Pacific Hotel Gallery, December 2008-September 2009. Melissa Johnson, Curator

Home Front explores how San Jose and the Santa Clara Valley were affected by, contributed to, and benefited from World War II. Young men and women left their families and hometowns, many for the first time, to serve in far off places like Monte Cassino, Tarawa, Normandy, and Okinawa. At home, people were constantly reminded of the war through newspapers, radio, correspondence, work, and entertainment. To support the war effort, essential goods like tires, gas, sugar, coffee, canned goods, and metal were rationed. The public was encouraged to work for victory, purchase war bonds, and grow Victory Gardens.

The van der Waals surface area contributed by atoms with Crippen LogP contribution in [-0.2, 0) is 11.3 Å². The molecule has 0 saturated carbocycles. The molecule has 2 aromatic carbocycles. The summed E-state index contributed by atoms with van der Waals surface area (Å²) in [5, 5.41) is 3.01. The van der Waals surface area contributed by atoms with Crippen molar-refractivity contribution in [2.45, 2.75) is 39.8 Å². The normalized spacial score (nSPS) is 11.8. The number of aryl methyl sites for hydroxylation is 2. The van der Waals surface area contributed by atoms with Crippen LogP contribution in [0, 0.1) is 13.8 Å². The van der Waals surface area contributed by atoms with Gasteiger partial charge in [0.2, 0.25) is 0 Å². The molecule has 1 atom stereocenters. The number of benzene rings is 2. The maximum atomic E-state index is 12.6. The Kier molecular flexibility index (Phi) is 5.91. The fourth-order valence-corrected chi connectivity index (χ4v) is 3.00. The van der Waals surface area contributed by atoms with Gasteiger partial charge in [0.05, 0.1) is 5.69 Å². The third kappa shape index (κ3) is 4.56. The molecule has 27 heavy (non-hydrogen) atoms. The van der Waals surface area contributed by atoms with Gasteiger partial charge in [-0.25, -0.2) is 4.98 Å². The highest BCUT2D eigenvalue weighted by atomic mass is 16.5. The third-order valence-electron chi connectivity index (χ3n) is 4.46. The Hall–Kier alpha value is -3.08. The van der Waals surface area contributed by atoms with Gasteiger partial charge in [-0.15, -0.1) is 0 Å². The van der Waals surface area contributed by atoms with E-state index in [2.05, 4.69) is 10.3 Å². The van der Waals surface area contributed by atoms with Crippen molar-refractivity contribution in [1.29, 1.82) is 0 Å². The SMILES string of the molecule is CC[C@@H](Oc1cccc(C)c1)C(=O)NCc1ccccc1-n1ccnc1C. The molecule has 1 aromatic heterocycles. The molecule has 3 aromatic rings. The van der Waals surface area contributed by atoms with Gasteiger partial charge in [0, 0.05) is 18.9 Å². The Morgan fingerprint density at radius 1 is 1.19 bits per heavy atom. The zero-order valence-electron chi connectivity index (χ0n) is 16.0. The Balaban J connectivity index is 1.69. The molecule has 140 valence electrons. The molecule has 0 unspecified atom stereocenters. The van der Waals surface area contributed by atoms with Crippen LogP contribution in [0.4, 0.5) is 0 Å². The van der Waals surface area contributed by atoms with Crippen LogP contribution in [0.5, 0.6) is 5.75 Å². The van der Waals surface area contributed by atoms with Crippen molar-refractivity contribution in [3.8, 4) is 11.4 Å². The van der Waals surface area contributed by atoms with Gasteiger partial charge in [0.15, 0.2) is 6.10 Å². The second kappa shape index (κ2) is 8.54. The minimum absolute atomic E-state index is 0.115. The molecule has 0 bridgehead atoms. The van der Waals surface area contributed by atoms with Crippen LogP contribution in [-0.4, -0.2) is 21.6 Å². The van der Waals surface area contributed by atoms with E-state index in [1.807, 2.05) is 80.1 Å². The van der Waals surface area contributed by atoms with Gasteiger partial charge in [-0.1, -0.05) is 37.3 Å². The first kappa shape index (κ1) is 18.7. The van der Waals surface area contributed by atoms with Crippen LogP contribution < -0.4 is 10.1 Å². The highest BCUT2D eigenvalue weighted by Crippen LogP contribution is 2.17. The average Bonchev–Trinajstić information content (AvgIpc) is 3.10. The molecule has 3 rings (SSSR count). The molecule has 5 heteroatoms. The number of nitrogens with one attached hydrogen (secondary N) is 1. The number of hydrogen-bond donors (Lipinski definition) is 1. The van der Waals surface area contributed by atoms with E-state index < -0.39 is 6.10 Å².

During this time of patriotism, those at home experienced unprecedented change. Uncontrolled fear led to the internment of Santa Clara Valley’s Japanese population, yet women and other minorities were given opportunities to work in positions formerly unavailable to them. Local industry adapted to support the war effort by increasing canning production and manufacturing machinery and other equipment to be sent overseas. Entrepreneurs in the evolving technology industry supplied much needed communication devices to the war effort. By the end of the War, the Valley’s economy was no longer solely dependent on the fruit industry. Manufacturing and technology that were developed during the war continued to grow into today’s Silicon Valley.